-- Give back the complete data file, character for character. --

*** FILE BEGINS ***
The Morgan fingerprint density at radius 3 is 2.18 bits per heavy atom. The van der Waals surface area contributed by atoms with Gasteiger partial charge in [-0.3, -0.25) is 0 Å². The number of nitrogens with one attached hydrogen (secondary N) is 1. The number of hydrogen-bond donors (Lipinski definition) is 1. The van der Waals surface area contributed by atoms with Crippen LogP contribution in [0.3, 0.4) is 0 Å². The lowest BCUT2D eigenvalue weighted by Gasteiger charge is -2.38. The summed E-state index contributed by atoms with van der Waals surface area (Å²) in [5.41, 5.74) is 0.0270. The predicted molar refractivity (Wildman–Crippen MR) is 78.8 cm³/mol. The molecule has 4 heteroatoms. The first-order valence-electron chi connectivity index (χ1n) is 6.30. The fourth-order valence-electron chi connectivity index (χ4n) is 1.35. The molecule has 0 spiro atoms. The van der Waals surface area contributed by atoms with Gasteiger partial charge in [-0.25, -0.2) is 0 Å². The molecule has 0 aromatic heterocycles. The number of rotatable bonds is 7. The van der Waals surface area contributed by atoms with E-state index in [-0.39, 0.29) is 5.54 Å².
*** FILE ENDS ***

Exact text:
The Morgan fingerprint density at radius 3 is 2.18 bits per heavy atom. The van der Waals surface area contributed by atoms with Gasteiger partial charge in [-0.3, -0.25) is 0 Å². The number of nitrogens with one attached hydrogen (secondary N) is 1. The number of hydrogen-bond donors (Lipinski definition) is 1. The van der Waals surface area contributed by atoms with Crippen LogP contribution in [0.3, 0.4) is 0 Å². The lowest BCUT2D eigenvalue weighted by Gasteiger charge is -2.38. The summed E-state index contributed by atoms with van der Waals surface area (Å²) in [5.41, 5.74) is 0.0270. The predicted molar refractivity (Wildman–Crippen MR) is 78.8 cm³/mol. The molecule has 4 heteroatoms. The first-order valence-electron chi connectivity index (χ1n) is 6.30. The fourth-order valence-electron chi connectivity index (χ4n) is 1.35. The molecule has 0 spiro atoms. The van der Waals surface area contributed by atoms with Gasteiger partial charge in [-0.25, -0.2) is 0 Å². The molecule has 0 aromatic heterocycles. The number of rotatable bonds is 7. The van der Waals surface area contributed by atoms with E-state index in [-0.39, 0.29) is 5.54 Å².